Eighteen hours later I am in the air, flying to Vienna for a memorial honouring members of my family who were killed in the Holocaust. I feel Jewish again, in a way that I don’t (or can’t) when I’m in Israel. I think to myself that identity is merely sleight of hand, or perhaps drag. Two days after, surrounded by my family from around the world, and other people’s families from around the world, I listen to the daughter of my great-grandmother’s brother describe to us all the last time she saw her father, before he was taken to a concentration camp in 1938. A survivor herself, she pays tribute to all those who were lost during the Holocaust, and tells us: “I want to say that their lives weren’t taken in vain, but they were. And today, the atrocities continue in other countries.”
We walk through Vienna’s streets under a grey sky, going from one house to another in the old Jewish district of Leopoldstadt in order to memorialise former residents who were taken and killed by the Nazis. It is raining, and we are on the other side of the solar system from Beituniya and its burning roads. The volume on the Nakba Day reel in my head dials down, and the cracks and explosions and tear gas fade away. Then a woman, speaking about a member of her family being remembered that day, ends her speech with “Am Yisrael Chai” (the people of Israel live), and a young man with a blood-stained shirt and a tear-stained face escapes from my memory and slips into my mind’s eye. Banquo in Leopoldstadt.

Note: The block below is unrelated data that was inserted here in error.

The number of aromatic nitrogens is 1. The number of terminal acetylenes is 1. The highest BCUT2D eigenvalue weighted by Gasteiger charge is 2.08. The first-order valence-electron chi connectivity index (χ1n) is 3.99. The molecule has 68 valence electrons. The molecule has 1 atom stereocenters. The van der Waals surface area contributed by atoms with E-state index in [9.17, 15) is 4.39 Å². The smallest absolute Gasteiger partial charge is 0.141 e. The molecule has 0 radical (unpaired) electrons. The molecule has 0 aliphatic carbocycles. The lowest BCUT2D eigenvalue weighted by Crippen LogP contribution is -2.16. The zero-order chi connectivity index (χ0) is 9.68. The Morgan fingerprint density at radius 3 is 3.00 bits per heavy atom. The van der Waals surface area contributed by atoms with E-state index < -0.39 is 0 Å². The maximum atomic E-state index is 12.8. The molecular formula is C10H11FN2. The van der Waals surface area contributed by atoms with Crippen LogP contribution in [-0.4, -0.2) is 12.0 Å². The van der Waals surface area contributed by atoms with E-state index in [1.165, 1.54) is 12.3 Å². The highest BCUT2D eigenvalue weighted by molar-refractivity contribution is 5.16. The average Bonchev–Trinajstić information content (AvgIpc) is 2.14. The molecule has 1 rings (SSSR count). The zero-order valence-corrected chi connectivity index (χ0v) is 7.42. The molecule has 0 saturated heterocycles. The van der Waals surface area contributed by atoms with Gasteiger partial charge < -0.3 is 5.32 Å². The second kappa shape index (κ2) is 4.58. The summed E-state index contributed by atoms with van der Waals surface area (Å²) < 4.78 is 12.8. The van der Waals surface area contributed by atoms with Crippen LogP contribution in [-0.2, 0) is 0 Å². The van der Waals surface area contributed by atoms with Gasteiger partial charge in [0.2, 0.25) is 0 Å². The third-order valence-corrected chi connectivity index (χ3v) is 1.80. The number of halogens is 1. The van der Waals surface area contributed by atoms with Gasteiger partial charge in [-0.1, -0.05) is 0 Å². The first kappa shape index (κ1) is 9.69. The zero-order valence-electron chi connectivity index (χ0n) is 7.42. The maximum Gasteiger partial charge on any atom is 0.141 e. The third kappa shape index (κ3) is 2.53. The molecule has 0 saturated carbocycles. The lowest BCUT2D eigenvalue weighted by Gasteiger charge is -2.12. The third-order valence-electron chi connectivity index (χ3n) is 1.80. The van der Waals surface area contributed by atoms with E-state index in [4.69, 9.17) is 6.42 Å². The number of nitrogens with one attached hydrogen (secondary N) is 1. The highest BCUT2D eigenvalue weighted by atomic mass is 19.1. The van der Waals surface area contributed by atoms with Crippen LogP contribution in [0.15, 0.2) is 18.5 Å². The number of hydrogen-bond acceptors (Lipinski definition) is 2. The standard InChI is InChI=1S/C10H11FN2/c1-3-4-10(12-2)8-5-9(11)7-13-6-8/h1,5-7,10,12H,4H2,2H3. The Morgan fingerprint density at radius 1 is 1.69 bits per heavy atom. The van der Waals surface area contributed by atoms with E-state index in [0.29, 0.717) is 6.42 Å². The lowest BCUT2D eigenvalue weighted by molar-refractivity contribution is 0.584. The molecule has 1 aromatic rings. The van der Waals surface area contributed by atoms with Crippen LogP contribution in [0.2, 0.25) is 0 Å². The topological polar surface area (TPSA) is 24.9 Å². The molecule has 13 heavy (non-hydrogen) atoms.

The carousel revolves again. In this seventy-six year weekend, I am standing in the street where a teenager is shot dead for remembering, killed in my name, and standing in the street where my family were rounded up and eventually killed for their name. A strange wind blows from one memory to another, one people to another, one history to another. They are two tragedies that dare not speak each other’s name, and they will forever be our shadows.
Their lives were taken in vain.